The big budget glossy film fans will be happy when 'The Tower' screens at KOFFIA 2013. Getting into the Christmas in July spirit of things it's a family drama with light hearted comedic moments that belie the coming disaster.
Good for people new to Korean cinema. 'The Tower' is the type of film that is accessible but not easily seen in an Australian cinemaplex. The film drew huge audiences with its opening day box office only second to 'The Thieves' (also being shown at the festival).
'The Tower' could perhaps be called The Towers as it's set in a luxurious twin towered super skyscraper building. The twin towered design of the setting will raise some eyebrows for those who think it's too soon for a setting for such a commercial film, but with the absence of a terrorist angle the similarities are very superficial. The twin towered nature of the building - and the bridge between them - does take on a necessary role as the action ensures.
Mayhem hits the tower when a helicopter crashes into the building. The problem is exacerbated as the building has questionable sprinkler systems. A hint of a the not-so-scrupulous mutual back scratching and short cutting involved in getting the building done. This also raises its head when trying to organise rescue teams to the building.
This film won't trouble you with any unpredictable plotting or deep characterisation, but will provide you with lots of fun. This does feel like an old Hollywood movie from the 1970s. This is a Hallyuwood film through and through.
With FX consummate and state of the art, it's spectacularly shot with slow motion liberally used to amplify the impact and effect. The film really is a visual delight and will be especially good to see on a big screen with an audience of people reacting with you.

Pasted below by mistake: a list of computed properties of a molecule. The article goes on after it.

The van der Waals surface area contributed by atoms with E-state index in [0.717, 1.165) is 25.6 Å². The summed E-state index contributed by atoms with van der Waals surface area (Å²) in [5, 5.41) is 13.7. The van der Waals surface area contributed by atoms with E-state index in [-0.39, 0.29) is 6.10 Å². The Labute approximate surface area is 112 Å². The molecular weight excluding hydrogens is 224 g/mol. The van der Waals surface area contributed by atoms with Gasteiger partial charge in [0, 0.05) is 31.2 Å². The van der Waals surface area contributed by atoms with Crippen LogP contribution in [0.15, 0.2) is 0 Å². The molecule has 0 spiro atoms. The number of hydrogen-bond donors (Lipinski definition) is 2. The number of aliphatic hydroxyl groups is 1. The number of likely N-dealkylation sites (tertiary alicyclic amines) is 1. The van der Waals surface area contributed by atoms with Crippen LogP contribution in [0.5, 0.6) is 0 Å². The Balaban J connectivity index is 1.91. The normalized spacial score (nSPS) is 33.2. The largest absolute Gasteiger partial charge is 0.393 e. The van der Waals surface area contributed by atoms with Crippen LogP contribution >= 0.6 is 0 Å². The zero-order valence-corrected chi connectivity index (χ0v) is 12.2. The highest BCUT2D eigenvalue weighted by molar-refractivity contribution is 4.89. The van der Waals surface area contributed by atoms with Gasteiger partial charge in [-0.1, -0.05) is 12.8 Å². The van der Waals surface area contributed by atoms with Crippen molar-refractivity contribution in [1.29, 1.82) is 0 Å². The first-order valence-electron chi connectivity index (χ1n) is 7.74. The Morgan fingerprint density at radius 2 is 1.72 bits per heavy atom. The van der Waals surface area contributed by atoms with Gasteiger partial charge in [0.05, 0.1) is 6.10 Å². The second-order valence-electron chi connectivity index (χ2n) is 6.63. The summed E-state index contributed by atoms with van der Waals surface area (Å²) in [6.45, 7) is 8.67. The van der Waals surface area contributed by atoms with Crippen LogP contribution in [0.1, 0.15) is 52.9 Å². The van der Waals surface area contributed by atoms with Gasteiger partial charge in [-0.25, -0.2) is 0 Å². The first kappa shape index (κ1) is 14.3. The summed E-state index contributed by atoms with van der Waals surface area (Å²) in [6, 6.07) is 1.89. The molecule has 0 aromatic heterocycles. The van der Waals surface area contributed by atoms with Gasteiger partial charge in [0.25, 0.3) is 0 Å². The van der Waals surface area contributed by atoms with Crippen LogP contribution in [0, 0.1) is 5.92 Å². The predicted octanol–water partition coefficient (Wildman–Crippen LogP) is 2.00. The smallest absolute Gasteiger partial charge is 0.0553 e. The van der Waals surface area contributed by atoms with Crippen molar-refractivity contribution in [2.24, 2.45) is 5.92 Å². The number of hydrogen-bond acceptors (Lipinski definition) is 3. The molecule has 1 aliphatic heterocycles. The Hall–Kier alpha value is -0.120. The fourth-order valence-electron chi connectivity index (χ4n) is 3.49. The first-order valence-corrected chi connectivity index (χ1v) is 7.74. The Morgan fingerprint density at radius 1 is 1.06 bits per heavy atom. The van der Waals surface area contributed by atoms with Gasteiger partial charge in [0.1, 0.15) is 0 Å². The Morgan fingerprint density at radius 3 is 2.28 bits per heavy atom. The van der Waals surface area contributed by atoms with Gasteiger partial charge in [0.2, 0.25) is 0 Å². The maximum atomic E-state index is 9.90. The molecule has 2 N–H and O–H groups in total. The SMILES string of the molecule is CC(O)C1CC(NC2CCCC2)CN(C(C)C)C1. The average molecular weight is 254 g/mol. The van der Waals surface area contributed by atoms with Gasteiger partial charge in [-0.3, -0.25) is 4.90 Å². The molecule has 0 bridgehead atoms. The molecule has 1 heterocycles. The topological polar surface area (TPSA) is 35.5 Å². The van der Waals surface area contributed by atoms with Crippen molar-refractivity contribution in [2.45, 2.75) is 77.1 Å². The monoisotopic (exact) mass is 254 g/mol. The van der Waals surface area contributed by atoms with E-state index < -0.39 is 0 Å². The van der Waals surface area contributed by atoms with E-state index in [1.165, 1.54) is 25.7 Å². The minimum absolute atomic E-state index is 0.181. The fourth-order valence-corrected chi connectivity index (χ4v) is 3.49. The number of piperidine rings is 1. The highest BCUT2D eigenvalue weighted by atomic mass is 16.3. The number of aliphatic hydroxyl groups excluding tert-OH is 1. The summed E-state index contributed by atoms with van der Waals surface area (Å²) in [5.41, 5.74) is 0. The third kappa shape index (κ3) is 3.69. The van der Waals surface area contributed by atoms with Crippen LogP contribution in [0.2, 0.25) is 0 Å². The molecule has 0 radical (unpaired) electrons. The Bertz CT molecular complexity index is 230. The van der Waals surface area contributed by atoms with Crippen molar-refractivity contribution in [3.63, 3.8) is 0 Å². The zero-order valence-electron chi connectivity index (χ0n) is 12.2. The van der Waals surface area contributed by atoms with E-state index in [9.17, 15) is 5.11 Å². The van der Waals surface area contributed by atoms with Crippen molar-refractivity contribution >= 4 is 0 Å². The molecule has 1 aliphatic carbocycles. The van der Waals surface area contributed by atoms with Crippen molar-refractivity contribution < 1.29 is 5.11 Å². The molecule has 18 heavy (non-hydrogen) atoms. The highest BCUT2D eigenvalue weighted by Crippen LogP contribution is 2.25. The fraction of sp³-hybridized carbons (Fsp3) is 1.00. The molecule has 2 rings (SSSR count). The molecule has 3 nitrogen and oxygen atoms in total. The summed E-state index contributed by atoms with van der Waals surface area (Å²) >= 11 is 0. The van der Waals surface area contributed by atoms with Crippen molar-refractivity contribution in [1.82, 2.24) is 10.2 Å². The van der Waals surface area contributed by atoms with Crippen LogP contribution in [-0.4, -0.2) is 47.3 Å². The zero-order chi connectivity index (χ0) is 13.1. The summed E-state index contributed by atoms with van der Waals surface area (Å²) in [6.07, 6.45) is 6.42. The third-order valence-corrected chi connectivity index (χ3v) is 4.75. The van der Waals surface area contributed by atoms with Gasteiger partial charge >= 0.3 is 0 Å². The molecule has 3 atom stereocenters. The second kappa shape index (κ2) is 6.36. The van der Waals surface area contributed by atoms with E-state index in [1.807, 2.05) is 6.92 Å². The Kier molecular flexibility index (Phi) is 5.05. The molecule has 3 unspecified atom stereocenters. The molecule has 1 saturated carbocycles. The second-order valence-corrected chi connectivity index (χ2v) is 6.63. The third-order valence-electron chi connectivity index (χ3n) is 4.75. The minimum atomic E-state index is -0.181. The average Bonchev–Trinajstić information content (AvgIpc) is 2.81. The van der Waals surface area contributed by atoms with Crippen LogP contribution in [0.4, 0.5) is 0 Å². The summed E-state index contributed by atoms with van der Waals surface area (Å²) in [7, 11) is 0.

A cross between 'Towering Inferno' and 'Backdraft' with a modern Korean twist. 'The Tower' is melodramatic with emotionally charged music to make sure you get the message. There's lots of stern chiseled jaws doing their level best to work out a solution to save the day.
Disaster movies usually have large casts for you to follow and for a few to tragically die off. Directed by Ji-hoon Kim who made 'May 18', the film provides edge of the seat action, thrills and suspense as you worry about the fate and urge on the characters you like and wish a darker fate for the ones you don't. There's lots of arms reaching out in vain, tears welling and scared frantic looks in the film and probably in the audience as well.
The more epic in size a disaster movie is the better and this one is huge. It is a massive production. There is no doubt that Ji-hoon Kim has the vision and ability to make a glossy big budget film. And it would be remiss of me to state that 'The Tower' provides a succinct lesson on why you don't take the lift in an emergency.
With a heart aching big finale, 'The Tower' will sure to be a hit with film watches at the festival just as it has been in it's native South Korea. This will be the most fun you will have at the festival.
By Michael Collins
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